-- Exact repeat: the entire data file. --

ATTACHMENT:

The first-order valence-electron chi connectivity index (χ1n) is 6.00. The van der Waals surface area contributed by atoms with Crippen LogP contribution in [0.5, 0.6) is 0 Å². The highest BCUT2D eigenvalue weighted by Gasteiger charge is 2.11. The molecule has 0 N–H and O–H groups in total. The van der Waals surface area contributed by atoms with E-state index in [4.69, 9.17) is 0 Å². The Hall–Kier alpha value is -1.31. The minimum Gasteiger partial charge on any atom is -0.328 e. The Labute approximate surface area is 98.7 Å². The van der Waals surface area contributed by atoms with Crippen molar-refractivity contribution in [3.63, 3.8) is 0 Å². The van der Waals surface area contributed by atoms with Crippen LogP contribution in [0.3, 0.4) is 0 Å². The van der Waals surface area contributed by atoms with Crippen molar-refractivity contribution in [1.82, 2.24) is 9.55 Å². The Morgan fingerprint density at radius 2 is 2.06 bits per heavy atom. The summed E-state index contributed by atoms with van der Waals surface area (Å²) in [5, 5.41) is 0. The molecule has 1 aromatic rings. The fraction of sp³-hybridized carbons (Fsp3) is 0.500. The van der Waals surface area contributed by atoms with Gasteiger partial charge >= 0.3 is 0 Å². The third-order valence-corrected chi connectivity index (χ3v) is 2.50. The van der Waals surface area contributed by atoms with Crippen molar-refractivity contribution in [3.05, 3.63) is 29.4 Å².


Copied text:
The first-order valence-electron chi connectivity index (χ1n) is 6.00. The van der Waals surface area contributed by atoms with Crippen LogP contribution in [0.5, 0.6) is 0 Å². The highest BCUT2D eigenvalue weighted by Gasteiger charge is 2.11. The molecule has 0 N–H and O–H groups in total. The van der Waals surface area contributed by atoms with E-state index in [4.69, 9.17) is 0 Å². The Hall–Kier alpha value is -1.31. The minimum Gasteiger partial charge on any atom is -0.328 e. The Labute approximate surface area is 98.7 Å². The van der Waals surface area contributed by atoms with Crippen molar-refractivity contribution in [3.63, 3.8) is 0 Å². The van der Waals surface area contributed by atoms with Crippen LogP contribution in [0.3, 0.4) is 0 Å². The van der Waals surface area contributed by atoms with Crippen molar-refractivity contribution in [1.82, 2.24) is 9.55 Å². The Morgan fingerprint density at radius 2 is 2.06 bits per heavy atom. The summed E-state index contributed by atoms with van der Waals surface area (Å²) in [5, 5.41) is 0. The molecule has 1 aromatic rings. The fraction of sp³-hybridized carbons (Fsp3) is 0.500. The van der Waals surface area contributed by atoms with Gasteiger partial charge >= 0.3 is 0 Å². The third-order valence-corrected chi connectivity index (χ3v) is 2.50. The van der Waals surface area contributed by atoms with Crippen molar-refractivity contribution in [3.05, 3.63) is 29.4 Å².